12 Outdoor Plants You Can't Kill

day lilies in the sunshine

The Spruce / Evgeniya Vlasova

Gardening may be one of America's favorite hobbies, but it's not without its downsides. Can you imagine investing dozens of hours and hundreds of dollars redecorating your bedroom, only to have it crumble into ashes after a year? That is how it feels to start a new garden that withers away after a season.

Not all plants are created equal. While it is possible to kill these plants, by choosing some of these ultra vigorous plants that tolerate a wide range of growing conditions, you can be assured that your investment of time and money will continue to bring you pleasure for many growing seasons to come. 

  • 01 of 12

    Russian Sage

    Russian sage

    The Spruce / Evgeniya Vlasova

    In neighborhoods with new construction, the topsoil is stripped away, and the rubble that's left behind hardly qualifies as soil. What to plant in such a harsh environment? Start with a tough-as-nails perennial that features a cloud of purple flowers for three months in its first season. One thing Russian sage can't live without is full sun, essential for healthy bloom production. 

  • 02 of 12



    The Spruce / Evgeniya Vlasova

    The daffodil is one of those plants that you can casually scatter here and there in the landscape, and then look like a garden genius forever after each spring as your flowers multiply. Plant them deeply in the fall to ensure many seasons of returns; at least 4-inches beneath the soil's surface. A splash of bulb fertilizer is fine for pampered bulbs but not really necessary for peak performance. Space them several inches apart to allow for the colonies to have room to grow over the years. 

  • 03 of 12

    Dead Nettle

    Dead Nettle Lamium Plants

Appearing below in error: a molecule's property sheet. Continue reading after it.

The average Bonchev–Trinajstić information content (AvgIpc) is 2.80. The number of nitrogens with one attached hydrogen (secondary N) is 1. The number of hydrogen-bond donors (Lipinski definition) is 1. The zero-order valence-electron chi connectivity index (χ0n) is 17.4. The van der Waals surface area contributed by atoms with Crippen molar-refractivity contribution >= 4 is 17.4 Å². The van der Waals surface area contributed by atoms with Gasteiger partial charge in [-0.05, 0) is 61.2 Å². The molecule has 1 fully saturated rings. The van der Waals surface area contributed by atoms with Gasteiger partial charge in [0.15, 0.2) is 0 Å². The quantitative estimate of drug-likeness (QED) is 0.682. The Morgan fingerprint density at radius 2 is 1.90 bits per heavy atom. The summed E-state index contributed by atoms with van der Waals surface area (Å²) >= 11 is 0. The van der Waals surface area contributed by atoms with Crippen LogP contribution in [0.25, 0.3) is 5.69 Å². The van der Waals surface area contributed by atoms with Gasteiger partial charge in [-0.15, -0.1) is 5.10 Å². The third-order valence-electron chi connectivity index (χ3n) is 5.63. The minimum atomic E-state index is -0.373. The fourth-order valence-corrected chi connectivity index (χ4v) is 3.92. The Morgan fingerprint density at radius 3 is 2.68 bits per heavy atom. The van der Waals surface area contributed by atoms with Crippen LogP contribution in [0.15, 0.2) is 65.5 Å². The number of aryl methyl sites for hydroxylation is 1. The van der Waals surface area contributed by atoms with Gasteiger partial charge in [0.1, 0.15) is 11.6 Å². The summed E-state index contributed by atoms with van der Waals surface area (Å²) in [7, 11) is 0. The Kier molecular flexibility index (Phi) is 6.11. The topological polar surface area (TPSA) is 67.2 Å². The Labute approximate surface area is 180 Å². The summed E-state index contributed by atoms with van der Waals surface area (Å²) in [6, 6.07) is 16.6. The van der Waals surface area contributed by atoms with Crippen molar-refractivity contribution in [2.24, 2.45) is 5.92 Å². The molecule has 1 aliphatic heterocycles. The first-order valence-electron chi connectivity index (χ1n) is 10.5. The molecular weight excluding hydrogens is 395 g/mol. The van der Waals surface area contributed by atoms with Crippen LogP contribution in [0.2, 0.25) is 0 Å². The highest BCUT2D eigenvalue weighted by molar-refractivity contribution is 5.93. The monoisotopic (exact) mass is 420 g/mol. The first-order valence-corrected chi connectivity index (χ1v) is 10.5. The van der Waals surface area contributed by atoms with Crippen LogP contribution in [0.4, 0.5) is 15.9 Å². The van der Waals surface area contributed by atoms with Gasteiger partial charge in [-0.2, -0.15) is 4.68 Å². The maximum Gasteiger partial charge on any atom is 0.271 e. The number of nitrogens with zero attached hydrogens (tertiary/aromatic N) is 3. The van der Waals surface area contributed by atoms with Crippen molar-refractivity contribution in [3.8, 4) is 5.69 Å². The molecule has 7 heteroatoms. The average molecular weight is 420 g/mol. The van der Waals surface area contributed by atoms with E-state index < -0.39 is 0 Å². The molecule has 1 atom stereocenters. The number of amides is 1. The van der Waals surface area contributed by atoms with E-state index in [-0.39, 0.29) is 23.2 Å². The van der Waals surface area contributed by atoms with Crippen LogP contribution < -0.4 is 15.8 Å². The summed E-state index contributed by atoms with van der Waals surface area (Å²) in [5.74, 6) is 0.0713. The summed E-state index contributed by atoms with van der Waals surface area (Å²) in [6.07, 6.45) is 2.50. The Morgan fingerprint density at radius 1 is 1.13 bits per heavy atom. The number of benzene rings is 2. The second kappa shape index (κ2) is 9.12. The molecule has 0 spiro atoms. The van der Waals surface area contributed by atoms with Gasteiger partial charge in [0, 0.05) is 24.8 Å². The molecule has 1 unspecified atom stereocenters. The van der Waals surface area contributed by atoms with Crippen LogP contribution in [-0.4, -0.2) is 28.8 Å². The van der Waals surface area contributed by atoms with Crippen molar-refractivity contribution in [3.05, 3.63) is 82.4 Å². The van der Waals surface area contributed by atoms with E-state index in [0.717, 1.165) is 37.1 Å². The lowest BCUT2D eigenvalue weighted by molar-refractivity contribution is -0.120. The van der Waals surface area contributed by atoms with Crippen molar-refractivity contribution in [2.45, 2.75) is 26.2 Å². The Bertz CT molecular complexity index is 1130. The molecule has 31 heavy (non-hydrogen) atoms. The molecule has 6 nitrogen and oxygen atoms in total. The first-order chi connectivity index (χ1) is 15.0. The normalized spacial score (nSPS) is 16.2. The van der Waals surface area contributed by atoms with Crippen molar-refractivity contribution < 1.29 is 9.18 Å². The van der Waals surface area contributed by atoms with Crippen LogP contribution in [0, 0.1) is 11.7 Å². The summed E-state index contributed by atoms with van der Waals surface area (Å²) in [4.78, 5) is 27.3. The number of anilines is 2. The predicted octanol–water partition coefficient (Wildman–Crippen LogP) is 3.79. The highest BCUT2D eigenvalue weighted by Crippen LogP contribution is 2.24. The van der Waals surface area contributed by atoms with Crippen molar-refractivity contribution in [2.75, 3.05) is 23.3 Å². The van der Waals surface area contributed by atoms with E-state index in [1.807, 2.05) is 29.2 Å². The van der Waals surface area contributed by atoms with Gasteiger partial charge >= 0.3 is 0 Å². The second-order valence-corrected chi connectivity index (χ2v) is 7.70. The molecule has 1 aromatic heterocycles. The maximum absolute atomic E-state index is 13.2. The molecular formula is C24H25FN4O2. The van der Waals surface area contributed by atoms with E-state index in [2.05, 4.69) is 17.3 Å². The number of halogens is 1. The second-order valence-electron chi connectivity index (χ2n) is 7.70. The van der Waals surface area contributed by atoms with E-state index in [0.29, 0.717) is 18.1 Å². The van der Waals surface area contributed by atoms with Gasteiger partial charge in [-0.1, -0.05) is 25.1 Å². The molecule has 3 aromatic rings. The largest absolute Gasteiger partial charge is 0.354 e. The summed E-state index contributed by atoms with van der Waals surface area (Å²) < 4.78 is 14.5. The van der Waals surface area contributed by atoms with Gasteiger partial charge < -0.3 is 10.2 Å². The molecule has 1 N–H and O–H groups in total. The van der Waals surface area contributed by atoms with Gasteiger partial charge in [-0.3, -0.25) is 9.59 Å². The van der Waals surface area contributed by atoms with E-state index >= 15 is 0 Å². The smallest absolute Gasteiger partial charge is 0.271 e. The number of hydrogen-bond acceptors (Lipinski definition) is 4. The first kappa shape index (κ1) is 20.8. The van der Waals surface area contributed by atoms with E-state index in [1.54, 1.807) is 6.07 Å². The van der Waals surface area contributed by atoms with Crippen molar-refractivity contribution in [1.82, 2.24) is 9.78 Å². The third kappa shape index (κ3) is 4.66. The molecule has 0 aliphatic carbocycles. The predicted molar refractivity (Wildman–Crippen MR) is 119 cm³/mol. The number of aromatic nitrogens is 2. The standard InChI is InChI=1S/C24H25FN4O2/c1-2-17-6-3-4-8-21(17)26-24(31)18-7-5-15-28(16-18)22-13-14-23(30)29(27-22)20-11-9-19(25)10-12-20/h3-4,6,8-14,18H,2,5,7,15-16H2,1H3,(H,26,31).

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    Don't let the soft, tumbling foliage of Lamium maculatum fool you: neither shade nor drought slows this blooming ground cover down. Variegated or silver leaves emerge early in the spring, and snapdragon-like purple or white blooms soon follow. Dead nettle plants spread quickly by shallow-rooted runners, but you can pull up extras and use them as accents spilling over the edges of your containers and window boxes.

  • 04 of 12


    Catmint Walker's Low
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    More than just a mere herb for the cat to frolic in, Nepeta x faassenii gained permanent cult status when the variety 'Walker's Low' was named as the 2007 Perennial Plant of the Year. Lovely grayish-green foliage complements the informal border, and bees delight in the nectar-rich violet blooms that appear throughout the summer months. Plants grow about two feet tall but have a prostrate habit that looks attractive at the edge of a wall or path

    Continue to 5 of 12 below.
  • 05 of 12


    day lilies

    The Spruce / Evgeniya Vlasova

    Stella D' Oro daylilies have become an office park landscaping staple, but daylilies have much more to offer than the popular gold everblooming variety. Although the color spectrum is usually limited to the warmer side of the color wheel, interesting color patterns and flower forms take the available cultivar number into the thousands. Full sun is best, although darker varieties may benefit from afternoon shade to prevent sunscald. Fertilization isn't necessary, but an occasional deep watering during summer dry spells is beneficial. 

  • 06 of 12

    Feather Reed Grass

    Karl Forester Feather Reed Grass
    KatyLR/Getty Images

    Ornamental grasses belong on every lazy gardener's wish list. Many of them originate from the prairie and are used to surviving a range of pests and weather conditions. The deep roots of feather reed grass make it adaptable to wet and dry soils, and it grows just fine in lean soils, requiring no fertilizer. The six-foot blooming stalks make a handsome vertical accent that endures well into fall.